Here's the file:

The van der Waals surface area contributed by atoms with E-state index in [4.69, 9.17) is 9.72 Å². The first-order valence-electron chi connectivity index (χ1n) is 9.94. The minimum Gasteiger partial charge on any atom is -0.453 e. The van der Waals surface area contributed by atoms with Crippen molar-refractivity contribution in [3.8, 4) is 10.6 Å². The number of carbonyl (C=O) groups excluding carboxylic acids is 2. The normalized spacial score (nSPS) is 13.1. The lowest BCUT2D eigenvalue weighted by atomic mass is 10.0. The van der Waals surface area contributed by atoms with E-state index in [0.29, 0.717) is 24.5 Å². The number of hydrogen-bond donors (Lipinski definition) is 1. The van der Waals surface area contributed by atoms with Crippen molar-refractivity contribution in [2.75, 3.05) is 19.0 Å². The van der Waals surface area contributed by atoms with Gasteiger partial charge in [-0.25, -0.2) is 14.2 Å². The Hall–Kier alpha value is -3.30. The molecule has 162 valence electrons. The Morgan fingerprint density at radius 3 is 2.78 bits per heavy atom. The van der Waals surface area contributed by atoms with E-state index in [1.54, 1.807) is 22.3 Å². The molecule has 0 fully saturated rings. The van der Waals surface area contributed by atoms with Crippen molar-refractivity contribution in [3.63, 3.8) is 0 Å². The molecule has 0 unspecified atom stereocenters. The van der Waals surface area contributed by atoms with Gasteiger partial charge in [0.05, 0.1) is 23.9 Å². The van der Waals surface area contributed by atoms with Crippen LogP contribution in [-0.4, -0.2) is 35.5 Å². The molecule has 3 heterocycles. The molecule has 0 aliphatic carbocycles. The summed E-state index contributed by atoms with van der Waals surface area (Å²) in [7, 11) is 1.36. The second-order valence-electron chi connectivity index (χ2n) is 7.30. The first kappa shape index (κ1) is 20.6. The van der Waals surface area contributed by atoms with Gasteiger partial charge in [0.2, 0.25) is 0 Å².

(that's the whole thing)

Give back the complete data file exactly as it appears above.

The van der Waals surface area contributed by atoms with E-state index in [4.69, 9.17) is 9.72 Å². The first-order valence-electron chi connectivity index (χ1n) is 9.94. The minimum Gasteiger partial charge on any atom is -0.453 e. The van der Waals surface area contributed by atoms with Crippen molar-refractivity contribution in [3.8, 4) is 10.6 Å². The number of carbonyl (C=O) groups excluding carboxylic acids is 2. The normalized spacial score (nSPS) is 13.1. The lowest BCUT2D eigenvalue weighted by atomic mass is 10.0. The van der Waals surface area contributed by atoms with E-state index in [0.29, 0.717) is 24.5 Å². The number of hydrogen-bond donors (Lipinski definition) is 1. The van der Waals surface area contributed by atoms with Crippen molar-refractivity contribution in [2.75, 3.05) is 19.0 Å². The van der Waals surface area contributed by atoms with Gasteiger partial charge in [-0.25, -0.2) is 14.2 Å². The Hall–Kier alpha value is -3.30. The molecule has 162 valence electrons. The Morgan fingerprint density at radius 3 is 2.78 bits per heavy atom. The van der Waals surface area contributed by atoms with E-state index in [1.54, 1.807) is 22.3 Å². The molecule has 0 fully saturated rings. The van der Waals surface area contributed by atoms with Crippen molar-refractivity contribution in [3.63, 3.8) is 0 Å². The molecule has 0 unspecified atom stereocenters. The van der Waals surface area contributed by atoms with Gasteiger partial charge in [0.05, 0.1) is 23.9 Å². The van der Waals surface area contributed by atoms with Crippen LogP contribution in [-0.4, -0.2) is 35.5 Å². The molecule has 3 heterocycles. The molecule has 0 aliphatic carbocycles. The summed E-state index contributed by atoms with van der Waals surface area (Å²) in [7, 11) is 1.36. The second-order valence-electron chi connectivity index (χ2n) is 7.30. The first kappa shape index (κ1) is 20.6. The van der Waals surface area contributed by atoms with Gasteiger partial charge in [0.2, 0.25) is 0 Å².